MINNEAPOLIS (AdAge.com) -- What a day -- literally and figuratively: Fresh off allegations of head-butting, a more cerebral, and certainly civil, Keifer Sutherland addressed advertisers at yesterday's Fox upfront presentation. Hours later, his character, Jack Bauer, saved the world (again) on "24." His place on the stage, and on the schedule, indicates not only that he'll be back, but that Fox has got his back.
Fewer viewers, however, stuck with him last night for the two-hour "24" season finale, which delivered a 3.1/9 rating and share in the ad-centric adult 18-49 demographic. This was 21% less than the 2007 season finale (even Jack Bauer couldn't stop the writers' strike, which wiped out the 2008 season) and was even down 14% compared to the season-long average. For the year, Fox's franchise also indexed at 77% compared with its last full season (or day, in the case of "24").
Most likely, the demo decline wasn't due to Sutherland's troubles, and indeed it may have burnished his action image with "24" fans. And besides, another top TV star whose private life has become public, Charlie Sheen of CBS's "Two and a Half Men," fared fine for his season finale, which was up 10% from last year to a 5.3/14. That led all programs, as well as CBS to win the night overall with a 4.0/11.
This was just one of four season finales for CBS's Monday lineup, as sitcoms "How I Met Your Mother" (3.7/10) and "Rules of Engagement" (4.4/11) were up 12% and 2%, respectively, from last season's last laughs. And it wasn't just the finale, but full seasons that have CBS smiling about their sitcoms: "How I Met Your Mother" and "Two and a Half Men" were up 17% and 4% compared to last year, and even pinch hitter "Rules of Engagement" was only off two-tenths of a ratings point.
But CBS didn't have the last laugh as far as finale ratings go, as 10 p.m. drama "CSI: Miami" (3.8/10) slipped 16% from the cop show's capper last year, and for the year was down about 11%.
ABC finished second with a 3.5/10, as the second to last waltz on "Dancing With the Stars" (4.4/13, which was down 10% from its season to date average) led into viewers' and suitors' first date with "The Bachelorette" (3.0/8), which was on par with last summer's first fling.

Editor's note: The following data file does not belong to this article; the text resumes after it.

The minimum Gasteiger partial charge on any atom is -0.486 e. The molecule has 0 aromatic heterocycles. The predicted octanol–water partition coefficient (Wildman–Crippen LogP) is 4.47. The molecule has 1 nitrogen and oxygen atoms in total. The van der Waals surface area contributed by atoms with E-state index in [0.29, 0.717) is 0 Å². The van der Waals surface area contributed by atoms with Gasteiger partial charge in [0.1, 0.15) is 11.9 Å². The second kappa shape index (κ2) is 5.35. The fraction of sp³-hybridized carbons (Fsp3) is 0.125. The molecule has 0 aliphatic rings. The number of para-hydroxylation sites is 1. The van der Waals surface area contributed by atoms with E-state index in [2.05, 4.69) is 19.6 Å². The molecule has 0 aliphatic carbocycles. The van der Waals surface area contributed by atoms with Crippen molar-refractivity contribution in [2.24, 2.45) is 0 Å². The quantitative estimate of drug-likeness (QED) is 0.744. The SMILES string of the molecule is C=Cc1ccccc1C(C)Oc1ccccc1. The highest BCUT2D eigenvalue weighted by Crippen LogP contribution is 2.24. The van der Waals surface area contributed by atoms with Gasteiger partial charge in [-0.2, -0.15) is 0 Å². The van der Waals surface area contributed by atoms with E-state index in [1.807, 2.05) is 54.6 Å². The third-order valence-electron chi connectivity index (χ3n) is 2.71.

Flings -- and fights -- and rebound romances are also the stuff of the CW's "Gossip Girl" (1.1/3) and "One Tree Hill" (1.3/3), which also had their (melo)dramatic denouments last night. While both season-enders were off last year's levels ("Gossip" down 21% and "One Tree" shedding 19%), for the season, both were up, with "Gossip" whispering 17% more than its freshman year, and "One Tree" growing by a more modest tenth of a ratings point.
Finally, finales weren't particularly prominent on NBC, as the first two hours were filled with "Deal or No Deal" (1.2/4 and 1.5/4), which led into a small "Medium" rating of 1.9/5, which was 24% off its season pace.
WHAT TO WATCH:
Tuesday: With critical raves pouring in and an unprecedented spring preview of a fall show, Fox execs at yesterday's upfront presentation seemed giddy over "Glee," the hourlong comedy about a high-school glee club. See if their excitement was warranted tonight, after the penultimate "American Idol."
Wednesday: "Idol" addicts, and those recovering, can still drop in for the drama of who will win -- Adam Lambert or Kris Allen?
WHAT TO WATCH FOR:
Next fall's ratings for "Glee," which will indicate whether premiering programs months in advance actually works.
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NOTE: All ratings based on adults 18-49. A share is a percentage of adults 18-49 who have their TV sets on at a given time. A rating is a percentage of all adults 18-49, whether or not their sets are turned on. For example, a 1.0 rating is 1% of the total U.S. adults 18-49 population with TVs. Ratings quoted in this column are based on live-plus-same-day unless otherwise noted. (Many ad deals have been negotiated on the basis of commercial-minute, live-plus-three-days viewing.)
John Rash is senior VP-director of media analysis for Campbell Mithun, Minneapolis. For more, see rashreport.com.